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J Gastrointest Surg. 2002 Nov-Dec;6(6):891-903; discussion 903-4.

Pathogenesis of pigment gallstones in Western societies: the central role of bacteria.

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  • 1Department of Surgery, San Francisco State University, San Francisco, CA, USA. lygia.stewart@med.va.gov

Abstract

Bacteria are traditionally accorded a greater role in pigment gallstone formation in Eastern populations. Stone color is thought to predict the presence of bacteria; that is, black stones (Western predominant) are supposedly sterile and brown stones (Eastern predominant) contain bacteria. We previously reported that, regardless of appearance, most pigment gallstones contain bacteria. This study examined, in a large Western population (370 patients), the incidence, appearance, and chemical composition of pigment stones, and the characteristics of gallstone bacteria. One hundred eighty-six pigment stones were obtained aseptically. Bacteria were detected by means of scanning electron microscopy and gallstone culture. Chemical composition was determined by infrared spectroscopy. Bacteria were tested for slime and beta-glucuronidase production. Seventy-three percent of pigment stones contained bacteria. Choledocholithiasis was associated with gallstone bacteria. Ca-bilirubinate was present in all pigment stones. Ca-palmitate was characteristic of infected stones, and more than 75% Ca-carbonate was characteristic of sterile stones. Neither chemical composition nor stone appearance predicted the presence of bacteria. Ninety-five percent and 67% of infected pigment stones contained bacteria that produced slime and beta-glucuronidase, respectively. Most pigment stones contained bacteria that produced beta-glucuronidase, slime, and phospholipase, factors that facilitate stone formation. Thus bacteria have a major role in Western pigment gallstone formation. Furthermore, gallstone color did not predict composition or bacterial presence.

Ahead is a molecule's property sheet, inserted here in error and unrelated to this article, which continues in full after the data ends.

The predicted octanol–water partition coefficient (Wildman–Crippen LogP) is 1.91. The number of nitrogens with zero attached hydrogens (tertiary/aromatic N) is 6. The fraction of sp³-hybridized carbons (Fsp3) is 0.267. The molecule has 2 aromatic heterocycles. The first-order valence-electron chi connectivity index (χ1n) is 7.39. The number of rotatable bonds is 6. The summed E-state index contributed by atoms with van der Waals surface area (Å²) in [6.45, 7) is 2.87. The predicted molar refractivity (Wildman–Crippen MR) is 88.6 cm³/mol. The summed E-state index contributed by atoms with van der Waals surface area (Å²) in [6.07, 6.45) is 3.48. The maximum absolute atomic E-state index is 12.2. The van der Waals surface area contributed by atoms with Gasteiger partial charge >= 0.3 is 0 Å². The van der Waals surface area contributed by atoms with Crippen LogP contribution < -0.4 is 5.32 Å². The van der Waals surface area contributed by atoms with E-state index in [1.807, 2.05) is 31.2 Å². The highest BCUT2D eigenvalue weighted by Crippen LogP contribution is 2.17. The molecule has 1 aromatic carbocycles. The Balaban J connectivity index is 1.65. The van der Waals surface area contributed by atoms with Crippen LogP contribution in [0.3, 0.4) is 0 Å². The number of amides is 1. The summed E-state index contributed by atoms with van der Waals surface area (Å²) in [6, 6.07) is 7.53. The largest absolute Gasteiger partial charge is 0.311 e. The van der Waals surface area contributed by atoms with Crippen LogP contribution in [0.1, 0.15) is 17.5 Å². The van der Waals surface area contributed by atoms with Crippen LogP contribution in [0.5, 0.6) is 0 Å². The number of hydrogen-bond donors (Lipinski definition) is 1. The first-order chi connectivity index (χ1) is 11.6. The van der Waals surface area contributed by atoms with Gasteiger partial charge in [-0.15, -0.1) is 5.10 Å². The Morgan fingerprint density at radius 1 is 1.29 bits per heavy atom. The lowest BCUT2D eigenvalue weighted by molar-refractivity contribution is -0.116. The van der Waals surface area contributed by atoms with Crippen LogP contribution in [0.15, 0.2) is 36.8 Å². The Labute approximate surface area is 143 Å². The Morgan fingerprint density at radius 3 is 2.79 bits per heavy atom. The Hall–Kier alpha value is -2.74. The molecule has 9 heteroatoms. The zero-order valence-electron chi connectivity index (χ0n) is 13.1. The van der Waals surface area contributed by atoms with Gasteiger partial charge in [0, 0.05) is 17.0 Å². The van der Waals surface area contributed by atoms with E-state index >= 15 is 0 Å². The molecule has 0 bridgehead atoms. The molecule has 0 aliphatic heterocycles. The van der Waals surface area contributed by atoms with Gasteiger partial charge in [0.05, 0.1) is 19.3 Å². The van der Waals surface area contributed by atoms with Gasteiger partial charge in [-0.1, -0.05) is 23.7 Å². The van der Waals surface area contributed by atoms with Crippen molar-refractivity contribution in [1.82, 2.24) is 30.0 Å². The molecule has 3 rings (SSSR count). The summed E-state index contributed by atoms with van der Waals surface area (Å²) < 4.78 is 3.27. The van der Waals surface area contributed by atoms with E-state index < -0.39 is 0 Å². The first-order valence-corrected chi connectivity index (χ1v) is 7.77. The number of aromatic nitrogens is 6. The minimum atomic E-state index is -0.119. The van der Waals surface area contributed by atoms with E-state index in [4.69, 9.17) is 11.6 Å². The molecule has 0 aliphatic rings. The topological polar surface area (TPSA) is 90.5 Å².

PMID:
12504229
[PubMed - indexed for MEDLINE]
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